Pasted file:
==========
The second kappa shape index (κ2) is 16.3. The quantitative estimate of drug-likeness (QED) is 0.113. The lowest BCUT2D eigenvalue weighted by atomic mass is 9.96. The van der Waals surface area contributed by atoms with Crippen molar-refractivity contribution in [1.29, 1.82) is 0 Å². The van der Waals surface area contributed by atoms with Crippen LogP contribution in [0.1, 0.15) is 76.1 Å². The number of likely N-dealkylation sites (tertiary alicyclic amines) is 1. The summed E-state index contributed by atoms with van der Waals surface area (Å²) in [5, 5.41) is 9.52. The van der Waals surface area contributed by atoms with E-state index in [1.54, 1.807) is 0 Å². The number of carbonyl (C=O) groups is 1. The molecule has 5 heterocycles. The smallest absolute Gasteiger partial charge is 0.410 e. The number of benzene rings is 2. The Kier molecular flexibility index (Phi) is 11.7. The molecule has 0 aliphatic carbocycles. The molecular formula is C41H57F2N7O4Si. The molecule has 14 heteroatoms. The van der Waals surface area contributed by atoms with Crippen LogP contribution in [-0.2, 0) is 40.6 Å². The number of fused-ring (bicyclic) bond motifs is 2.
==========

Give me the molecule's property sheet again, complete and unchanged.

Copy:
The second kappa shape index (κ2) is 16.3. The quantitative estimate of drug-likeness (QED) is 0.113. The lowest BCUT2D eigenvalue weighted by atomic mass is 9.96. The van der Waals surface area contributed by atoms with Crippen molar-refractivity contribution in [1.29, 1.82) is 0 Å². The van der Waals surface area contributed by atoms with Crippen LogP contribution in [0.1, 0.15) is 76.1 Å². The number of likely N-dealkylation sites (tertiary alicyclic amines) is 1. The summed E-state index contributed by atoms with van der Waals surface area (Å²) in [5, 5.41) is 9.52. The van der Waals surface area contributed by atoms with E-state index in [1.54, 1.807) is 0 Å². The number of carbonyl (C=O) groups is 1. The molecule has 5 heterocycles. The smallest absolute Gasteiger partial charge is 0.410 e. The number of benzene rings is 2. The Kier molecular flexibility index (Phi) is 11.7. The molecule has 0 aliphatic carbocycles. The molecular formula is C41H57F2N7O4Si. The molecule has 14 heteroatoms. The van der Waals surface area contributed by atoms with Crippen LogP contribution in [-0.2, 0) is 40.6 Å². The number of fused-ring (bicyclic) bond motifs is 2.